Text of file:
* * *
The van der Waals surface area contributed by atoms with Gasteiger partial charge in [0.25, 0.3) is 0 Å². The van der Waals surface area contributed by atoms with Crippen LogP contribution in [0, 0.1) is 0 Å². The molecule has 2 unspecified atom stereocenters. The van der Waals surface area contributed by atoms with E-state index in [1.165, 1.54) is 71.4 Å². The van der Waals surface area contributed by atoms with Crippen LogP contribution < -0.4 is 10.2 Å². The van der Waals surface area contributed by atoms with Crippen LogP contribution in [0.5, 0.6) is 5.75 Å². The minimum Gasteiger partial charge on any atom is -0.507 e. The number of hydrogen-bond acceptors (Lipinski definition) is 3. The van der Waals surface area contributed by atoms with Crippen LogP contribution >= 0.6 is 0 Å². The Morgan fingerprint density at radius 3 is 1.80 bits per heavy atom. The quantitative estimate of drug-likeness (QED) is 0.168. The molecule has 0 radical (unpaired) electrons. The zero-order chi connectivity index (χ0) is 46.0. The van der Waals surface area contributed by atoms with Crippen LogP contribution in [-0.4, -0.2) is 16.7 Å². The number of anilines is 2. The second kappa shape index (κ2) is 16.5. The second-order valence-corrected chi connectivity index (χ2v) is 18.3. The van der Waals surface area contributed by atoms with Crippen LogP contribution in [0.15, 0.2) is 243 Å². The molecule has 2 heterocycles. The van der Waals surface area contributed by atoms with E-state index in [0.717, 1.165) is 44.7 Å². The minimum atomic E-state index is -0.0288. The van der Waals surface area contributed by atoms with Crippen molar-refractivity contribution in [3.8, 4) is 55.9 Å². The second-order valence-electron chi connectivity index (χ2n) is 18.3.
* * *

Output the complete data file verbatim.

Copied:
The van der Waals surface area contributed by atoms with Gasteiger partial charge in [0.25, 0.3) is 0 Å². The van der Waals surface area contributed by atoms with Crippen LogP contribution in [0, 0.1) is 0 Å². The molecule has 2 unspecified atom stereocenters. The van der Waals surface area contributed by atoms with E-state index in [1.165, 1.54) is 71.4 Å². The van der Waals surface area contributed by atoms with Crippen LogP contribution < -0.4 is 10.2 Å². The van der Waals surface area contributed by atoms with Crippen LogP contribution in [0.5, 0.6) is 5.75 Å². The minimum Gasteiger partial charge on any atom is -0.507 e. The number of hydrogen-bond acceptors (Lipinski definition) is 3. The van der Waals surface area contributed by atoms with Crippen LogP contribution >= 0.6 is 0 Å². The Morgan fingerprint density at radius 3 is 1.80 bits per heavy atom. The quantitative estimate of drug-likeness (QED) is 0.168. The molecule has 0 radical (unpaired) electrons. The zero-order chi connectivity index (χ0) is 46.0. The van der Waals surface area contributed by atoms with Crippen LogP contribution in [-0.4, -0.2) is 16.7 Å². The number of anilines is 2. The second kappa shape index (κ2) is 16.5. The second-order valence-corrected chi connectivity index (χ2v) is 18.3. The van der Waals surface area contributed by atoms with Crippen LogP contribution in [0.15, 0.2) is 243 Å². The molecule has 2 heterocycles. The van der Waals surface area contributed by atoms with E-state index in [0.717, 1.165) is 44.7 Å². The minimum atomic E-state index is -0.0288. The van der Waals surface area contributed by atoms with Crippen molar-refractivity contribution in [3.8, 4) is 55.9 Å². The second-order valence-electron chi connectivity index (χ2n) is 18.3.